Raindrops on roses, whiskers on kittens, declarative web APIs and truly serverless web endpoints
Here are a few of my favourite things you may not have heard of.
This article introduces some cool things I have been playing with recently that have excited me. The thread which ties them together is getting communities of sites to work together across domains, but powered by the front end.
The three topics I will cover are:
a service: IndieAuth
a front end library: Comlink
a pattern: APIs as Web Components.
Each one provides a new way to think about how websites and APIs can be built to work together.
Part 1. Indie Auth
The technology which epitomises the spirit of this blog post is IndieAuth. IndieAuth is an authentication service which is based upon the concepts of URL ownership and the humble tag and powered by OAuth.
If two websites link to each other using an tag with the rel=”me” attribute set then they are establishing that they both represent the same individual. E.g.
On twitter <a rel="me" href="https://ada.is"></a> On ada.is <a rel="me" href="https://twitter.com/lady_ada_king"></a>
If one of those sites provides OAuth authentication then a user that can log into one website is also the owner of the other.
E.g. My website https://ada.is links to https://twitter.com/lady_ada_king and vice versa. Twitter provides OAuth. So if I can prove I own that Twitter account by signing in with Twitter’s OAuth I also prove I own ada.is.
This allows me to authenticate by using my domain name, without exposing any permissions to any of my accounts.
Twitter and github are already set up to do this, check the HTML on twitter for the link back to someone’s website from their profile:
Part 2. Comlink
Comlink is a very lightweight library for exposing APIs between threads in the web.
It works by proxying the methods and responses using objects or strings. This can even allow you to run APIs in a different web page in an iframe or even on a different computer using WebRTC!!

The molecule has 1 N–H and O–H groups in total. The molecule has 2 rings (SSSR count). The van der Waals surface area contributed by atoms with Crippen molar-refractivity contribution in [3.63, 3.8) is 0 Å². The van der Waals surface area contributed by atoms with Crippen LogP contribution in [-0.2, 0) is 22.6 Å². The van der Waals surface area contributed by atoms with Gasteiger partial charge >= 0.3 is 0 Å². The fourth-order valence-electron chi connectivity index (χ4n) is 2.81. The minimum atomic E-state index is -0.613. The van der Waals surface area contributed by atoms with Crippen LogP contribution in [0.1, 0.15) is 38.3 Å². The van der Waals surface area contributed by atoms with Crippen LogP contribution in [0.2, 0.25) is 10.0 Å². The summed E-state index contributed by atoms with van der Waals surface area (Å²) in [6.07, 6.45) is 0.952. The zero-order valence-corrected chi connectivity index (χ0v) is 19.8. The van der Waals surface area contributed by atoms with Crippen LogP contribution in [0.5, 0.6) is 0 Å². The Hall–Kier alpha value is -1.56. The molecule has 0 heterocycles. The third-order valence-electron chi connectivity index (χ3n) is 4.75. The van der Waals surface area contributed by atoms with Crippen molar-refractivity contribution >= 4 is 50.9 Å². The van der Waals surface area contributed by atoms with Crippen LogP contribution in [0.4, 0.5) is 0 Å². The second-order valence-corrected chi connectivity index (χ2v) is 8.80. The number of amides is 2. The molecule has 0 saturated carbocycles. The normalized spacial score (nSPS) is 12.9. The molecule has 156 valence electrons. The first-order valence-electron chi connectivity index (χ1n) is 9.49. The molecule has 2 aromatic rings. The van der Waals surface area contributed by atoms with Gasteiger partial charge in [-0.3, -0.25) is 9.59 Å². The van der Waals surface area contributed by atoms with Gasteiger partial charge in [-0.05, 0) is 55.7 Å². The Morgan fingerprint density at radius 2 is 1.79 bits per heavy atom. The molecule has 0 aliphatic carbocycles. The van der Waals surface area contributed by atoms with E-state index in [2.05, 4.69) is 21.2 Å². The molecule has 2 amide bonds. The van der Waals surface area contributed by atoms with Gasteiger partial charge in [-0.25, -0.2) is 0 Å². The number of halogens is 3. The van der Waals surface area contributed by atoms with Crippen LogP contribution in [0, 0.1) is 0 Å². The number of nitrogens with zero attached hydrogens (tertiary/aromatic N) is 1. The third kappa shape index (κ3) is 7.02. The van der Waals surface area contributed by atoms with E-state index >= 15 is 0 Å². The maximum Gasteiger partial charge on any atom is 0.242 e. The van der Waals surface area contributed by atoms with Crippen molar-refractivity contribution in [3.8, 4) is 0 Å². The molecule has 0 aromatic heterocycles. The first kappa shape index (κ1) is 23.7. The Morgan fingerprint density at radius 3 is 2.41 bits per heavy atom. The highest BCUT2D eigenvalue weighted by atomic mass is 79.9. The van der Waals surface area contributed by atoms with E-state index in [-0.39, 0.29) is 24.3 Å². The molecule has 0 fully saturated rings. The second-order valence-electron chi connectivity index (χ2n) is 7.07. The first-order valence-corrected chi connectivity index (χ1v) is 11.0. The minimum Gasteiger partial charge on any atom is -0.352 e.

You could use it between two threads on the same web page. E.g. Between a web worker and the client.
You could use it between two web pages on the same machine — even a third party website!! E.g. Loading a third party web page in an iframe and use its Comlink-exposed API to control it.
You could use it between two machines with Comlink proxying the data over WebRTC.
There are examples for these use cases on the Github page. But the second option excites me the most.
Comlink allows you to build an API exposed through a hidden iframe so it can work when there is no Network by leveraging service workers!!
An API can be written and exposed on a normal web page and exposed using comlink to be accessed via iframes. This page can be made available offline by caching it in the service worker.
This API can even be used by 3rd party websites because comlink relies on postmessage which works between different origins!
Paul Kinlan from Google describes it in some detail here: https://paul.kinlan.me/the-web-is-my-api/
I have built a demo on Glitch here you can remix and make your own API: https://glitch.com/~comlink-template Glitch The community that helps you build the app or bot of your dreamsglitch.com
The power of this pattern astounds me. It works well for APIs which can store information locally and expose an API to be used by the same user which is storing the data.
User information is kept entirely locally, meaning no need for logins. Users can start using your product straight away, without signing up!
Because you are not storing data, no worries under Data Protection. Especially relevant due to the new stringent EU GDPR directives.
Your API will work even when the user is offline! By using a service worker to cache the web page which contains your comlink endpoint. It can take advantage of background sync if your API also has components which rely on the network.
The page which exposes the API can be stored at the edge of CDN making it blazingly fast!!
The kind of API this is useful for is when the user is storing some data on your server for other websites to get. Some potential examples: